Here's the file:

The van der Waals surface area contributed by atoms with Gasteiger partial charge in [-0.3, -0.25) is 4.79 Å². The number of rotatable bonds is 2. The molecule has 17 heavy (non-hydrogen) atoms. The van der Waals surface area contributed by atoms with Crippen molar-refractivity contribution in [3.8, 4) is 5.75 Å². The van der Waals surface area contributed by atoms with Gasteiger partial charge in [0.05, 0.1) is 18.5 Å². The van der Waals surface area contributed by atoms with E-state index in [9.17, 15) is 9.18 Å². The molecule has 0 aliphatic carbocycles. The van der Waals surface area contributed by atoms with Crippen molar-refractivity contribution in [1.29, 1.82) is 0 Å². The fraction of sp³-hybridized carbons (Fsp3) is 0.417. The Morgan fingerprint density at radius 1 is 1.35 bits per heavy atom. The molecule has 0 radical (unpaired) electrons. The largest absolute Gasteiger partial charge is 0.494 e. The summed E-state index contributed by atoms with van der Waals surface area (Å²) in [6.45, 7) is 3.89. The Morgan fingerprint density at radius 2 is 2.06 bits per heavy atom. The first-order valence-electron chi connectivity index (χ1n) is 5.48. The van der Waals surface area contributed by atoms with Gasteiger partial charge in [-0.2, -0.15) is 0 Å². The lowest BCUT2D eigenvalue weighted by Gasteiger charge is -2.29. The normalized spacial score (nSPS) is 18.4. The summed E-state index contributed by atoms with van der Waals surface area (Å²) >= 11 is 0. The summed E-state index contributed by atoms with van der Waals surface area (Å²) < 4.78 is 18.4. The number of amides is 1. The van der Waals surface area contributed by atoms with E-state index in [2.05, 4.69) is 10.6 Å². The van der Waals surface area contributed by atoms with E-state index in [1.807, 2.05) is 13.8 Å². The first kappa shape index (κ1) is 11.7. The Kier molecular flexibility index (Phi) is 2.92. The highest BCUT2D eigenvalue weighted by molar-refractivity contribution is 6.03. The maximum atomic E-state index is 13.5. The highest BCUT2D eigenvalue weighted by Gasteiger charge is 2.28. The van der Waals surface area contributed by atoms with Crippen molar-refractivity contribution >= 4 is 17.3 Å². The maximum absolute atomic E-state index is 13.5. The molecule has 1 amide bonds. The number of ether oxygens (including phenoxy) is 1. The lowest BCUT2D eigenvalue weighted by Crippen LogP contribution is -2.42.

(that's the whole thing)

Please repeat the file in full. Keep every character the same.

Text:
The van der Waals surface area contributed by atoms with Gasteiger partial charge in [-0.3, -0.25) is 4.79 Å². The number of rotatable bonds is 2. The molecule has 17 heavy (non-hydrogen) atoms. The van der Waals surface area contributed by atoms with Crippen molar-refractivity contribution in [3.8, 4) is 5.75 Å². The van der Waals surface area contributed by atoms with Gasteiger partial charge in [0.05, 0.1) is 18.5 Å². The van der Waals surface area contributed by atoms with E-state index in [9.17, 15) is 9.18 Å². The molecule has 0 aliphatic carbocycles. The van der Waals surface area contributed by atoms with Crippen molar-refractivity contribution in [1.29, 1.82) is 0 Å². The fraction of sp³-hybridized carbons (Fsp3) is 0.417. The Morgan fingerprint density at radius 1 is 1.35 bits per heavy atom. The molecule has 0 radical (unpaired) electrons. The largest absolute Gasteiger partial charge is 0.494 e. The summed E-state index contributed by atoms with van der Waals surface area (Å²) in [6.45, 7) is 3.89. The Morgan fingerprint density at radius 2 is 2.06 bits per heavy atom. The first-order valence-electron chi connectivity index (χ1n) is 5.48. The van der Waals surface area contributed by atoms with Gasteiger partial charge in [-0.2, -0.15) is 0 Å². The lowest BCUT2D eigenvalue weighted by Gasteiger charge is -2.29. The normalized spacial score (nSPS) is 18.4. The summed E-state index contributed by atoms with van der Waals surface area (Å²) >= 11 is 0. The summed E-state index contributed by atoms with van der Waals surface area (Å²) < 4.78 is 18.4. The number of amides is 1. The van der Waals surface area contributed by atoms with E-state index in [2.05, 4.69) is 10.6 Å². The van der Waals surface area contributed by atoms with E-state index in [1.807, 2.05) is 13.8 Å². The first kappa shape index (κ1) is 11.7. The Kier molecular flexibility index (Phi) is 2.92. The highest BCUT2D eigenvalue weighted by molar-refractivity contribution is 6.03. The maximum atomic E-state index is 13.5. The highest BCUT2D eigenvalue weighted by Gasteiger charge is 2.28. The van der Waals surface area contributed by atoms with Crippen molar-refractivity contribution >= 4 is 17.3 Å². The maximum absolute atomic E-state index is 13.5. The molecule has 1 amide bonds. The number of ether oxygens (including phenoxy) is 1. The lowest BCUT2D eigenvalue weighted by Crippen LogP contribution is -2.42.